Ask any cable TV executive the question, “Will people stop paying for cable TV soon?” and all of them will answer, “No way. Content is King. We have the monopoly on content”. But that is no surprise. For any mature industry, the insiders are the last to acknowledge major paradigm changes on the horizon.
A perfect storm is on the way for the cable TV industry, and might hit as soon as Q4 2012 with a salvo from Apple (AAPL). First, the average cable TV subscriber is broke and can barely make ends meet with groceries, mortgages, and gas. High-speed Internet alone costs around $60 per month. However, Internet plus cable TV is a whopping $150 per month when all fees and taxes are added. Is ESPN’s Monday Night Football essential when free broadcast carries the other games? Are MSNBC, TLC, or MTV essential for those families, especially when delayed versions are on the Internet via Hulu and other portals?
Then, add to this perfect storm the appeal of the newer TV interfaces via Xbox or iPad that surpass the 1970’s cable TV remote control by light years. Very soon, the old remote control will simply become unacceptable to anyone under the age of 30 and the important advertising demographics.
Thirdly, there will finally be some easy-to-use solutions for watching Internet video on one’s large living room TV, arriving later this year. Apple TV and a new iPad are the likely forms.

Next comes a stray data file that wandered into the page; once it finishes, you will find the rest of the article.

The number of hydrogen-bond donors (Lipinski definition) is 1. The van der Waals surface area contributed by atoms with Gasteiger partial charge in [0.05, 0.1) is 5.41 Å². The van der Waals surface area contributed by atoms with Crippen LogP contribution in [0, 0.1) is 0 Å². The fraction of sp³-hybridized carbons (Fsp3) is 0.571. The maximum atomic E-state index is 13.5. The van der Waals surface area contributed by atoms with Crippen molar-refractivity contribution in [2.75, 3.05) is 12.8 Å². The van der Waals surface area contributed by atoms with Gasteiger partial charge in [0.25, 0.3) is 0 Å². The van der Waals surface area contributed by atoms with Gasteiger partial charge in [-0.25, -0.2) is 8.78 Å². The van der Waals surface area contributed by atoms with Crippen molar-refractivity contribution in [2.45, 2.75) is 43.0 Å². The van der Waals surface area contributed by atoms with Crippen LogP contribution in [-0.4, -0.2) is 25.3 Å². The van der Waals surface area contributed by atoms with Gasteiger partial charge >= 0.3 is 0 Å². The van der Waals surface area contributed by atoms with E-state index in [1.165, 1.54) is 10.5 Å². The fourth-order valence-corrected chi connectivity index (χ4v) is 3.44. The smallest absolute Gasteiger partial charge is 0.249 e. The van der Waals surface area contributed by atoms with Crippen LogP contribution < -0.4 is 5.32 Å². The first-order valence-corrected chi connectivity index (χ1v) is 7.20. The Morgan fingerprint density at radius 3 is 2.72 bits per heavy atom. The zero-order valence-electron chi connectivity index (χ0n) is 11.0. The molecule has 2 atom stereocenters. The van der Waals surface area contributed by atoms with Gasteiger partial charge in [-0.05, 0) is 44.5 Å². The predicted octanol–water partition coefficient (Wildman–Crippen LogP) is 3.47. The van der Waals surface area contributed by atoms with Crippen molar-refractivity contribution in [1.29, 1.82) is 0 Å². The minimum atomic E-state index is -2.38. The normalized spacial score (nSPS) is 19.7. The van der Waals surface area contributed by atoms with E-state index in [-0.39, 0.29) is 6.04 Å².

The final fuel to this perfect storm, later on in 2013, will be the original content created directly by new forms “studios” and thousands of smaller independent channels, all delivered via the Internet bypassing cable providers. The hit cable show “It’s Always Sunny in Philadelphia”, now on Comedy Central and FX, started as an online production made by some guys with a digital camera for $85. Google, Netflix, and other larger companies have original content productions in the works.
The cable providers are already seeing reductions in subscribers and are trying to diversify into other businesses. Time Warner wants to offer home security, for example. However, the traditional studios haven’t yet felt the pinch. In fact, they are earning record revenues. This scenario is untenable. The day of reckoning is near at hand.
When industries start to contract, like the pending implosion of the cable TV industry as people cancel their subscriptions, mergers ensue as the best way to cut costs and gain “synergies” (i.e. layoffs). One good fit for a cable TV content creation merger would be News Corp (NWSA) and the larger Disney (DIS).
Disney’s ABC already partners with Fox News given the lack of cable news operations for Disney. The broadcast TV and film studios for both companies would be easy integrations with huge synergies. The News Corp print and Disney theme parks have no overlap and would not create a cannibalizing situation.
Perhaps most pressing for News Corp is the uncertainty created by the ongoing European tabloid scandals and British Parliament investigations. With his son James taking fire, the successor to News Corp’s Rupert Murdoch, now 80 years old, is uncertain. All of these issues would be diminished or resolved if News Corp were folded into Disney.
One could argue that the record revenues of the cable TV content creators is a sign of a viable growing industry. However, financial analysts also know that the bubble is always biggest before it bursts.